I want to tell deeply personal stories that resonate at a universal, human level. If you’re talking about your experience as a trans person of color, I want to hear about that and I want to take that story unique to you, and not just as the social group that you’re a part of. What is your story as an individual, and how does that relate to being a trans woman of color, and how does that expand even further, that’s something every human can relate to? The feeling of being an outsider, the feeling of being seen differently than you feel, these are universal things but each person is going to have their own unique vantage point and if we can ride the line between those two things, we get closer to honoring ourselves as artists and each other as people.

What is your day-to-day like as an art gallery owner?

I come in here and I think about what’s going on in the world, and what I want to see it look like, and I start from there. And then of course, there’s bills. If it’s the 28th and I have all the rent, then I’m chillin’, and if I don’t, then I’m hustling to get it. Financially, the gallery is in my charge.

Can you talk to me about feeling responsible to represent Chinatown with the work that you do? What’s your engagement with your idea of gentrification in a neighborhood that was typically for immigrants?

We really try to honor our open-door policy so that means if a homeless person comes in the middle of the art show we don’t push them out, we give them a chance to look at the art like anyone else. As far as our role in gentrification goes, I attend meetings for our local Chinese American Association, and we talk to the local elderly Chinese residents and engage with them and build relationships with them. I think if you’re adding to the existing community then you’re going to face a lot less pushback than if you’re just trying to take. Like “we just want to use this property and we want cheap rent and we’re not going to talk to the people right outside our door?” No, we’re going to check out the guys playing Chinese checkers, and invite them in when we have our little potlucks and stuff. I go to the meetings around here and try and participate that way. That actually makes our role in this community a lot more interesting.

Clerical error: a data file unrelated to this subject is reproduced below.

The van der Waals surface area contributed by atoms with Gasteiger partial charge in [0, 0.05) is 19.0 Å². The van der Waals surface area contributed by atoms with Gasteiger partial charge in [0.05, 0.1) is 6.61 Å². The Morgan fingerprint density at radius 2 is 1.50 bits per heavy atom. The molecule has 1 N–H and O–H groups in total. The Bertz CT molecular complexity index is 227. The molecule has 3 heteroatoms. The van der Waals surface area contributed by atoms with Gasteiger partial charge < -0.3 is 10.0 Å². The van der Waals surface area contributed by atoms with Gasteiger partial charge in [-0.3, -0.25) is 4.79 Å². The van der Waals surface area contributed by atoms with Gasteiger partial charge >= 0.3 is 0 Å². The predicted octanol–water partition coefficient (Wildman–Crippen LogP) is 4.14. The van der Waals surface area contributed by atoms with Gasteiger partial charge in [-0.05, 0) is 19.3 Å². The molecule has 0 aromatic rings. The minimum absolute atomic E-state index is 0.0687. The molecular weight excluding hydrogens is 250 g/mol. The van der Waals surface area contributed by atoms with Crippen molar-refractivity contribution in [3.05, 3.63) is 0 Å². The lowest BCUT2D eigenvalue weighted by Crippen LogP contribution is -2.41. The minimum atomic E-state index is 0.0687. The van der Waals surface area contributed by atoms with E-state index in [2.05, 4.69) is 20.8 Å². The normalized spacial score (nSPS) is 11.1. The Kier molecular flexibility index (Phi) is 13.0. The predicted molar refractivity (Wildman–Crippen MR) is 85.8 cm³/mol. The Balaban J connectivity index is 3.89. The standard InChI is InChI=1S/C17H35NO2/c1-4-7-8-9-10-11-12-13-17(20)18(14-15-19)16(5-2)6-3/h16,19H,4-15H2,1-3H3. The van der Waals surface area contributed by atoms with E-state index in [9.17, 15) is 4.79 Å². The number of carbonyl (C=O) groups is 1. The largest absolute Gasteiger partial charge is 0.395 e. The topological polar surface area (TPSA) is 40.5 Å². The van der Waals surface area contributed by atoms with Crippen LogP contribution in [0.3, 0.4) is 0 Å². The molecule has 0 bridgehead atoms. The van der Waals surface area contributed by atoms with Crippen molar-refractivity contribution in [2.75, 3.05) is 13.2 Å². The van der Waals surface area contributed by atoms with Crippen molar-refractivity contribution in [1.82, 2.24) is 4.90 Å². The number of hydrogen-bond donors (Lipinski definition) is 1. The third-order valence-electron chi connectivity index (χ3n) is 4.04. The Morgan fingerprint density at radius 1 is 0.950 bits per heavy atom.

Do you feel that you have to struggle to show a collection of diverse artists or do you feel that the people that come to you are already pretty diverse?

It’s impossible for me to run around the city and find the most interesting artists, so I sat back and opened the doors and said come to us, it’s all of us. The people that walk in the door are from every walk of life. People come to us and say “I heard you let people try things out,” and I say yes, that’s what we do here.

Maybe Nous Tous is starting somewhere as a gallery, and because we’re a young gallery, we work with young artists, and we take a chance on ourselves and so we take a chance on young artists. My hope is that as we grow, we host fewer artists per year but it’s no less diverse or exciting, but the shows are bigger-scale.

Interview by Kira Cook

Photos by Brian Guido

 

Stephanie Dixon

Editorial Director